The 10 best native fruit to try in the Philippines
This list will be a travelers guide for which native fruit you MUST try while traveling in the Philippines. Of course, like all food the fruit on this list will be subjective in which are the "best" to different people. But this is my list and the criteria I will be using is my taste buds and that it has to be a native fruit to the Philippines. In my definition of native, I mean actually grown here. When eating fruit I also appreciate being able to get to the flesh without too much difficulty, so I will also be rating the fruit based on its level of difficulty to eat. Before arriving to visit the Philippines, little did I know of how much native fruit variety The Pearl of the Orient Seas actually had. When you think of tropical countries, naturally you think of bananas, mangos, coconuts, ect. Some of those fruit may make my top 10 list, but you will have to keep reading to find out. On to the list now!
The native mango is often referred to as the champange mango in the America's. Its flavor is bursting with sweetness and juiciness. Cutting into the mango is as easy as slicing bread, literally. Two straight slices, with one above, and one below the seed. This will leave you two end slices, along with the center cut. Both of the end pieces can be used with a spoon to scrape out all the sweet flesh of this fruit. The center piece is a little more work, but only involves peeling off the strip of skin and "sucking" the edible flesh from the center seed.
When I first tried the lanzones I was amazed how sweet and flavorful they were. It actually reminded me of the taste of a Starburst candy. Like the mango, the lanzones is quite simple to peel and eat. It tends to resemble an orange in how you will find almost pre-sliced fruit once you peel off the skin. Most of the slices inside are totally edible, but typically one or two will have a seed that you must avoid swallowing. Its flavor is equal to the mango, but it falls behind the mango in ease of consuming.
The mangosteen might be a little more familiar in the US with its supposed cure-all properties that is heavily advertised. Now I am not going to comment on the alleged health benefits of the fruit, but what I will say is that a ripe mangosteen will cure your tastebuds with its somewhat strong, but sweet flavor. It does take a little more work to get inside of the mangosteen, and if using bare hands, will cause a purple mess. But once you get inside the thick skin, the flesh inside is easy to eat.
The watermelon in the Philippines isn't much different than the one you would find in the US. But that doesn't mean it doesn't deserve to make this list. There is a reason why this fruit is so popular, and as long as eaten when ripe, it doesn't disappoint. The most difficult part isn't getting past its thick, almost bullet proof like outer layer. Once inside, you have lots of options in how you want to indulge. The seeded watermelons do tend to be a bit more annoying with having to sift through the seeds.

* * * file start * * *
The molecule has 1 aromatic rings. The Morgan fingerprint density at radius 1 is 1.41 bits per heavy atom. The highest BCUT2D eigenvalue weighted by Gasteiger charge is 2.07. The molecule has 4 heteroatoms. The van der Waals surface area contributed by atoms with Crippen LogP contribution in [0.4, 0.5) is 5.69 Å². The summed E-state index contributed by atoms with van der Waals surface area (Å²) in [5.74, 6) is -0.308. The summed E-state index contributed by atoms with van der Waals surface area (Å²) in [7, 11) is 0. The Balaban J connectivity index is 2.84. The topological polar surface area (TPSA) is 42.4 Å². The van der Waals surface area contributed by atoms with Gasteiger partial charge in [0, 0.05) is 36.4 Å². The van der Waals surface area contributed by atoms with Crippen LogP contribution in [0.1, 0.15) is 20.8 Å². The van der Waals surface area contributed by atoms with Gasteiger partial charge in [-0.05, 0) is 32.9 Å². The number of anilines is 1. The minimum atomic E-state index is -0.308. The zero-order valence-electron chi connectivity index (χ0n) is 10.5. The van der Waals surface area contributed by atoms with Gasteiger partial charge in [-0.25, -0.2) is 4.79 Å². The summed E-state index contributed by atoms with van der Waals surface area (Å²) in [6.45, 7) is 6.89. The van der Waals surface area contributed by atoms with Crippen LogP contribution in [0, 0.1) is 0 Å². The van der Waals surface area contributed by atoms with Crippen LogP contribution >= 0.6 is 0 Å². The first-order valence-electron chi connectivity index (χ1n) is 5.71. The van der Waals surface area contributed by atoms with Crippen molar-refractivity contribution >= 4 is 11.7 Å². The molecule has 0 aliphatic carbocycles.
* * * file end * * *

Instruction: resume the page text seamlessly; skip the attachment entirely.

This fruit is probably a bit more rare than the rest. At first sight, I had little desire to try it. Its appreance is lackluster and seems almost boring. Just a green fruit with a lot of sharp tips on its skin to avoid. But after reluctantly trying the guyabano I was pleasantly surprised just how sweet and juicy the fruit was. Under the skin, the flesh is almost the same color as a coconut. The black seeds are easy to sift through, and the texture is similiar to a pineapple. The most difficult, and perhaps dangerous step is to cut through the outer layer.
Before trying, the chico reminded me of a kawi. Mostly because of the look and texture. But when it comes to taste, there are drastically different. The texture of the chico almost compares a bit to sandpaper. But no worries, that is the only thing in common with sandpaper this fruit has. The skin is thin and tends to bruise easily. It is best cut in slices and served cold. The seeds are easy to remove.
Unlike some of the fruit on this list, the coconut is well known across the world. One of the biggest strengths of the coconut is how the fruit will retain water in the center and can be used as a glass to drink. Just put a hole on the top and stick a straw and you have one delicious drink. After you are done hydrating yourself, you can now scrape out the sweet white fruit insde of the hard shell. The most difficult part of the process is of course getting through the outer core, especially if you don't have the correct tools.
As with the watermelon and coconut, the pinapple is a high demand fruit around the world. Its juice is commonly sold across the US, and pineapple chunks or pieces can be found year round in the super market's canned fruit isle. But of course that doesn't compare to the taste of a fresh native pineapple. The outer skin is quite difficult to get through, and tends to be a little dangerous if in a hurry. The leaves on top of the pineapple can also pose a rick of a cut.
In the Philippines grow many different varieties of bananas. There are bananas that are not sweet and are used for cooking purposes. But of course there are the bananas that when ripe, offer a delicious flavor. The skin is easy to peal and inside the fruit is easy to eat.
The atis is often referred to as a "sugar apple". The flesh of the fruit is soft and sweet. The black seeds are easy to remove and don't cause many issues eating the flesh. The outer skin tends to be oily, but is not very difficult to cut through.
So there is my top 10 list of fruits to try while in the Philippines. While I have tried many fruit in the Philippines, I have not tried them all. Perhaps one day I will complete the journey and try every native fruit there, and then will create or update this list. Remember, it's more fun in the Philippines, especially when eating fruits!